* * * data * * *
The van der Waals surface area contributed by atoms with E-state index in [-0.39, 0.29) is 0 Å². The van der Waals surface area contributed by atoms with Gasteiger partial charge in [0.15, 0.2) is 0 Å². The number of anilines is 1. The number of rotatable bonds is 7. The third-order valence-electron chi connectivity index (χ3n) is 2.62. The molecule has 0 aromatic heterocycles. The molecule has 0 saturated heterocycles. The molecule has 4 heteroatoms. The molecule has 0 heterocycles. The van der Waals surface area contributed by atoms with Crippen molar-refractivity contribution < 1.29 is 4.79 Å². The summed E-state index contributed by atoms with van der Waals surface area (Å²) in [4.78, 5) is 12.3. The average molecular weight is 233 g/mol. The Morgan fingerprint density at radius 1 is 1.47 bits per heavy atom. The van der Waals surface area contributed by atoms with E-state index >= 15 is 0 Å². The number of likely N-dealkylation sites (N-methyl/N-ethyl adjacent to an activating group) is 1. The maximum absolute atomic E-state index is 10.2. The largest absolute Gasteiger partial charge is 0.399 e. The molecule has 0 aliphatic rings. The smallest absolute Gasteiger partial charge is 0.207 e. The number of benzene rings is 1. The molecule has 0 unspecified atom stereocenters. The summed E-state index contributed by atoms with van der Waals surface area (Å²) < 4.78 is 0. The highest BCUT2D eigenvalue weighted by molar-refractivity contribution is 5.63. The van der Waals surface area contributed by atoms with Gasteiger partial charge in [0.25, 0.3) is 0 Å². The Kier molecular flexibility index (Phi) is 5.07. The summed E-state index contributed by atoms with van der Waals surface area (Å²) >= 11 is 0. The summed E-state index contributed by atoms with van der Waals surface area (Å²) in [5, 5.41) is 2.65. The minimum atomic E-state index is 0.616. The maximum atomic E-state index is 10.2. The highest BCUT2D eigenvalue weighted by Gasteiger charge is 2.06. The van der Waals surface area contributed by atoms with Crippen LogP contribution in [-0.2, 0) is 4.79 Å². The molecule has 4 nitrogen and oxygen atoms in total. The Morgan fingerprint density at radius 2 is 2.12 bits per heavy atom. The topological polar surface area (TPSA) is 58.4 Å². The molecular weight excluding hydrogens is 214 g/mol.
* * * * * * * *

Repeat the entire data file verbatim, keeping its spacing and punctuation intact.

The van der Waals surface area contributed by atoms with E-state index in [-0.39, 0.29) is 0 Å². The van der Waals surface area contributed by atoms with Gasteiger partial charge in [0.15, 0.2) is 0 Å². The number of anilines is 1. The number of rotatable bonds is 7. The third-order valence-electron chi connectivity index (χ3n) is 2.62. The molecule has 0 aromatic heterocycles. The molecule has 0 saturated heterocycles. The molecule has 4 heteroatoms. The molecule has 0 heterocycles. The van der Waals surface area contributed by atoms with Crippen molar-refractivity contribution < 1.29 is 4.79 Å². The summed E-state index contributed by atoms with van der Waals surface area (Å²) in [4.78, 5) is 12.3. The average molecular weight is 233 g/mol. The Morgan fingerprint density at radius 1 is 1.47 bits per heavy atom. The van der Waals surface area contributed by atoms with E-state index >= 15 is 0 Å². The number of likely N-dealkylation sites (N-methyl/N-ethyl adjacent to an activating group) is 1. The maximum absolute atomic E-state index is 10.2. The largest absolute Gasteiger partial charge is 0.399 e. The molecule has 0 aliphatic rings. The smallest absolute Gasteiger partial charge is 0.207 e. The number of benzene rings is 1. The molecule has 0 unspecified atom stereocenters. The summed E-state index contributed by atoms with van der Waals surface area (Å²) < 4.78 is 0. The highest BCUT2D eigenvalue weighted by molar-refractivity contribution is 5.63. The van der Waals surface area contributed by atoms with Gasteiger partial charge in [0.25, 0.3) is 0 Å². The Kier molecular flexibility index (Phi) is 5.07. The summed E-state index contributed by atoms with van der Waals surface area (Å²) >= 11 is 0. The summed E-state index contributed by atoms with van der Waals surface area (Å²) in [5, 5.41) is 2.65. The minimum atomic E-state index is 0.616. The maximum atomic E-state index is 10.2. The highest BCUT2D eigenvalue weighted by Gasteiger charge is 2.06. The van der Waals surface area contributed by atoms with Crippen LogP contribution in [-0.2, 0) is 4.79 Å². The molecule has 4 nitrogen and oxygen atoms in total. The Morgan fingerprint density at radius 2 is 2.12 bits per heavy atom. The topological polar surface area (TPSA) is 58.4 Å². The molecular weight excluding hydrogens is 214 g/mol.